KEARNEY, Mo — The shutdown of the food industry is causing a major wave in other businesses that depend on it to survive.
With the bottom falling out of the restaurant industry, people in the food production and distribution business are getting creative, figuring out ways to stay afloat and get their food to consumers.
“Like everybody, we are terrified. Last week was scary to think about what was going to happen and where we were going to end up,” said Alicia Willingsworth with local farming cooperative KC Food Hub.
Local farmers and food producers feared where we are now. Schools closed, restaurants serving on a limited basis and corporate cafeterias not serving food. That huge hole is hurting farmers and folks who process foods.
“A large part of our business is restaurants and that’s 80% down just in a week. So, we are really just trying to get super creative and figure out a way how we are going to be able to weather the storm,” said Louis Fantasma from Paradise Meats in Trimble, MO. He processes and distributes meats for local farmers.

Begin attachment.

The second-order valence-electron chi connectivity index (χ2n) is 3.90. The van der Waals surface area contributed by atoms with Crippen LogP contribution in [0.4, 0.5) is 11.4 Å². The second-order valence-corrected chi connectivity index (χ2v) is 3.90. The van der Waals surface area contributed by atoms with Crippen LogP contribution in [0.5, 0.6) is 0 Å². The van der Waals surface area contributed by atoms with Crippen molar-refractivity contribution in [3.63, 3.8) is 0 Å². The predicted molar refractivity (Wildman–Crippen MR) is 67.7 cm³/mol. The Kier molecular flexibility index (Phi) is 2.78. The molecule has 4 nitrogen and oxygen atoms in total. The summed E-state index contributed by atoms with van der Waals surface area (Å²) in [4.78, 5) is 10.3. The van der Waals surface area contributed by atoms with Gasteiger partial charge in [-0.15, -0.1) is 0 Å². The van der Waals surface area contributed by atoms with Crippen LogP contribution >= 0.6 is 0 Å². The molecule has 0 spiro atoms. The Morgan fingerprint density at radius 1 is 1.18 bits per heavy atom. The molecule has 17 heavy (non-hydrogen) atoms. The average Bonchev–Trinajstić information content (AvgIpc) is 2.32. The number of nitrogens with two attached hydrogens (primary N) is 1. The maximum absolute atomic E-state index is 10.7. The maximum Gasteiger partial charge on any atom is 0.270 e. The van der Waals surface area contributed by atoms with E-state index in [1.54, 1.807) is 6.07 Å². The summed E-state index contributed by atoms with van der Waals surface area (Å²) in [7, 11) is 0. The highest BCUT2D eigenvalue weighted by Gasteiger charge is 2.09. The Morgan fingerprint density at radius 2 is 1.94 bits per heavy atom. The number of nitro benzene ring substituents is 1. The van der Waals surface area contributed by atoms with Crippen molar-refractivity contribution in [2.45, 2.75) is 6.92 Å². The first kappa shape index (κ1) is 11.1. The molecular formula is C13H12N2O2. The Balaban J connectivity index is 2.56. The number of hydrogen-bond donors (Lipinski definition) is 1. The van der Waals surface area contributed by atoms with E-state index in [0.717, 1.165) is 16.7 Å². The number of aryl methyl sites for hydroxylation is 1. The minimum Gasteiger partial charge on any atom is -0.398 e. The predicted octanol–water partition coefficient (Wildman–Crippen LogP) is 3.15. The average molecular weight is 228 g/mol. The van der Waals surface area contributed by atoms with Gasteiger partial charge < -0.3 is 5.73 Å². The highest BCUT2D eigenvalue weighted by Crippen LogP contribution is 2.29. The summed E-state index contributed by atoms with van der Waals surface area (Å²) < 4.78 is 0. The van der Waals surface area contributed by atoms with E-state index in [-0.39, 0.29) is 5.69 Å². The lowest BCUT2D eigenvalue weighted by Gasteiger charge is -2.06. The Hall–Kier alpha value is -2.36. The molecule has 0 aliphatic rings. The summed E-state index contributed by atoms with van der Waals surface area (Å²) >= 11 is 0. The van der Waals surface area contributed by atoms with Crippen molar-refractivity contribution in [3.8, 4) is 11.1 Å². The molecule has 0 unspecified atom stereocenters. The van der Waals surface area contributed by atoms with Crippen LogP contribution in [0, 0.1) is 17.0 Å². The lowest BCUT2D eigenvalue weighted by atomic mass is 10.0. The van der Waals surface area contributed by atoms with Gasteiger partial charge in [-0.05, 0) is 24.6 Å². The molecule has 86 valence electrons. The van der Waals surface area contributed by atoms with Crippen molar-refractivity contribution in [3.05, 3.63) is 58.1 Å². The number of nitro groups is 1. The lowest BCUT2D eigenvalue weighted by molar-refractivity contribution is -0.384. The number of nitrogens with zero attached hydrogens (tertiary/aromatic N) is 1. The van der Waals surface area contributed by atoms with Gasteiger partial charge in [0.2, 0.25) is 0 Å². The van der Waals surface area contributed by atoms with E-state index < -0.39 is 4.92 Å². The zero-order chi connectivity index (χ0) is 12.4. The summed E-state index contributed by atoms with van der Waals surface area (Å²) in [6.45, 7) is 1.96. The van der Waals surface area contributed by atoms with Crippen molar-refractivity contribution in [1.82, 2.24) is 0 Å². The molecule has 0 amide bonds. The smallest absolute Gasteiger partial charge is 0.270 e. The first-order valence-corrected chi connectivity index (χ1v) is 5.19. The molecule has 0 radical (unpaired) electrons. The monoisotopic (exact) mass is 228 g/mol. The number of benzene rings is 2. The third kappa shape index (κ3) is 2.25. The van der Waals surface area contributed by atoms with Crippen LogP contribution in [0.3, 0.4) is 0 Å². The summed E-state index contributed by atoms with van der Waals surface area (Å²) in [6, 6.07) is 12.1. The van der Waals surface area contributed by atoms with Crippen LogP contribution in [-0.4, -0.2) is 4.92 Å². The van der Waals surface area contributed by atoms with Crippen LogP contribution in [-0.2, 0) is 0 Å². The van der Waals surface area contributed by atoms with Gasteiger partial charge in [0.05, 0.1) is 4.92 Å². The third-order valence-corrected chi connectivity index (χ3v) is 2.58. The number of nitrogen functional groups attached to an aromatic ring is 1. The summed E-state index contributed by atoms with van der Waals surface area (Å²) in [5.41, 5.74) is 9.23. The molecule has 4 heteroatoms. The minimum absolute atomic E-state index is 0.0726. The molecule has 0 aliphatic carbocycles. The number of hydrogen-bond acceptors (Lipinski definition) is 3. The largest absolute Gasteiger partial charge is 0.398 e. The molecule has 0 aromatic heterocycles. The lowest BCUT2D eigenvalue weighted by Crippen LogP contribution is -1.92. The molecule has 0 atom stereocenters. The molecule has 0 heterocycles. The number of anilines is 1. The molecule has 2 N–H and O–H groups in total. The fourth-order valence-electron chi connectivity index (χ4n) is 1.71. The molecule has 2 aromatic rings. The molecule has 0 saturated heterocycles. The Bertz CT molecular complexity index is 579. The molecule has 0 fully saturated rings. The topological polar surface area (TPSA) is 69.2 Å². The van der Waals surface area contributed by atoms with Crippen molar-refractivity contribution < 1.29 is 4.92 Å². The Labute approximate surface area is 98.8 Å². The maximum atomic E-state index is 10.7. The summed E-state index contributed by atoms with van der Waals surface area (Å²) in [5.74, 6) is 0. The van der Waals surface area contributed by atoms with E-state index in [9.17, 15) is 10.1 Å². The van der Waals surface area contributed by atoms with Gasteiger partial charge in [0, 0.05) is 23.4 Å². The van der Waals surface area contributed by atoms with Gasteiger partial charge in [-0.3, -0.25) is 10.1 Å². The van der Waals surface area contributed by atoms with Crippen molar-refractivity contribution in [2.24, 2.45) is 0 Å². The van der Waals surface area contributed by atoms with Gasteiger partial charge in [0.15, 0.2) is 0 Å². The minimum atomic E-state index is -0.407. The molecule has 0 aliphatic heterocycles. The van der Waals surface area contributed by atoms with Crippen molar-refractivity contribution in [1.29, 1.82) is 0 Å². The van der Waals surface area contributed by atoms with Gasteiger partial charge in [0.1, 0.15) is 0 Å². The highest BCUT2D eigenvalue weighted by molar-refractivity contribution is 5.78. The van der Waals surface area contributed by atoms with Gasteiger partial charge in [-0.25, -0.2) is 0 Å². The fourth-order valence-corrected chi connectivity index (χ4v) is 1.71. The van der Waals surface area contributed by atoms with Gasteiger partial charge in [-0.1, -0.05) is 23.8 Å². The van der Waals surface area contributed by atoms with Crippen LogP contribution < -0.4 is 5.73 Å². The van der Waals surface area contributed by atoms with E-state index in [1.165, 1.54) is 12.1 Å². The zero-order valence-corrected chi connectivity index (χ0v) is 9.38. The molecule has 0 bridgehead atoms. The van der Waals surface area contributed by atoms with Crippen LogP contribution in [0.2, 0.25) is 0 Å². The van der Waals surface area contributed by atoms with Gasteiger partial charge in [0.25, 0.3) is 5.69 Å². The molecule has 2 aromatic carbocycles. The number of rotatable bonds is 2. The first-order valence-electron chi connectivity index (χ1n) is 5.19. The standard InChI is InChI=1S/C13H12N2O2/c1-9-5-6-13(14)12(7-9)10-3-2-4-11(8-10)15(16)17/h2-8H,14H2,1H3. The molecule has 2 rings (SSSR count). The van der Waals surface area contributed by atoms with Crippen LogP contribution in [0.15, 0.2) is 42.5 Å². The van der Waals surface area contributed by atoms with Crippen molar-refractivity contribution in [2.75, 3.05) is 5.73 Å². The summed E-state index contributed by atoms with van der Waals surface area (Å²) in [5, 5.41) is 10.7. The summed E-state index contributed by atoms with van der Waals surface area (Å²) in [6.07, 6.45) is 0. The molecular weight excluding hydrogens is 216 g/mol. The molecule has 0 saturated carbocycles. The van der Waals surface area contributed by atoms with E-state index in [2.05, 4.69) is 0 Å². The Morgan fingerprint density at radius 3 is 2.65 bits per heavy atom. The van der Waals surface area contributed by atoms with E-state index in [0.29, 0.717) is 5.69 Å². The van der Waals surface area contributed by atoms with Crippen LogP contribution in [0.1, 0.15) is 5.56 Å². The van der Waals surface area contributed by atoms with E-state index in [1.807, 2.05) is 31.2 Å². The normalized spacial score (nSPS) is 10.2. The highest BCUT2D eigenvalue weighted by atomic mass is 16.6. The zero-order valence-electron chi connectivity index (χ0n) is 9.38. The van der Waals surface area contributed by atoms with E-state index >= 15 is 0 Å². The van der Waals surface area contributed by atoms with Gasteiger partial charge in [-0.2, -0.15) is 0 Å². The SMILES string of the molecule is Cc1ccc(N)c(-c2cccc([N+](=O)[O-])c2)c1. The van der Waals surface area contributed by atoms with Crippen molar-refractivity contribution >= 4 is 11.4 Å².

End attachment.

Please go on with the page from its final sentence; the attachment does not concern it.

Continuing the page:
“In most cases they only raise for what we are going to buy, so if we all of a sudden stop buying they have animals on the farm that are ready to go and they depend on us to get those animals to market,” Fantasma said. “And if we’re not able to do that then they are going to suffer.”
Other businesses that provide meals to consumers are stepping up to bridge that gap.
“We consider each one of the vendors as part of the Shatto family and that’s how we treat all of our vendors,” said Scott Smith with Shatto Home Delivery. “Whatever we can do to help you out we know that you guys would do the same for us.”
The Shatto milk man delivers more than milk. Shatto also has a home delivery meal service which usually serves 200 to 300 customers a week. Orders now doubled to around 600 and climbing.
“We’re really depending upon and leaning on them to kind of ramp up their sales and counterbalance the loss of sales in the restaurants,” Fantasma said
Just this week, Shatto increased its order of eggs from 1200 dozen to 2200 dozen. While Shatto is doing its part to help, this one company can not do it all. Those in the food production industry hoping other companies and consumers will also step up to support local farmers through the COVID-19 crisis.